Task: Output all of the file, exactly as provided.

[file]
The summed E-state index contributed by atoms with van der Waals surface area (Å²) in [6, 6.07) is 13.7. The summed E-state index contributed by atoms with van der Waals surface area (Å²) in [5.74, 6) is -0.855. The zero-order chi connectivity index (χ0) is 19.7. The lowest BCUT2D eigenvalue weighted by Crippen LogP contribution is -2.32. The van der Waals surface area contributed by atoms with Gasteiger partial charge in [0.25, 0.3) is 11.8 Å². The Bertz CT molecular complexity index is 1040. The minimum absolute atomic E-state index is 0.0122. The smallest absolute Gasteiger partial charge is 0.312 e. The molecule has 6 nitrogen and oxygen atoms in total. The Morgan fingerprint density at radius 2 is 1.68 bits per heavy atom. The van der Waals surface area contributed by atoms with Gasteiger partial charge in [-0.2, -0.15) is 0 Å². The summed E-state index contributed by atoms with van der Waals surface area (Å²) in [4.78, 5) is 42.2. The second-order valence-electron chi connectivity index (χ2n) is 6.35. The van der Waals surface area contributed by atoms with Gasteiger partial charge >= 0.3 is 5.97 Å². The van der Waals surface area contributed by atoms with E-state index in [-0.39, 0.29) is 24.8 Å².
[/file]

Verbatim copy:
The summed E-state index contributed by atoms with van der Waals surface area (Å²) in [6, 6.07) is 13.7. The summed E-state index contributed by atoms with van der Waals surface area (Å²) in [5.74, 6) is -0.855. The zero-order chi connectivity index (χ0) is 19.7. The lowest BCUT2D eigenvalue weighted by Crippen LogP contribution is -2.32. The van der Waals surface area contributed by atoms with Gasteiger partial charge in [0.25, 0.3) is 11.8 Å². The Bertz CT molecular complexity index is 1040. The minimum absolute atomic E-state index is 0.0122. The smallest absolute Gasteiger partial charge is 0.312 e. The molecule has 6 nitrogen and oxygen atoms in total. The Morgan fingerprint density at radius 2 is 1.68 bits per heavy atom. The van der Waals surface area contributed by atoms with Gasteiger partial charge in [-0.2, -0.15) is 0 Å². The summed E-state index contributed by atoms with van der Waals surface area (Å²) in [4.78, 5) is 42.2. The second-order valence-electron chi connectivity index (χ2n) is 6.35. The van der Waals surface area contributed by atoms with Gasteiger partial charge >= 0.3 is 5.97 Å². The van der Waals surface area contributed by atoms with E-state index in [-0.39, 0.29) is 24.8 Å².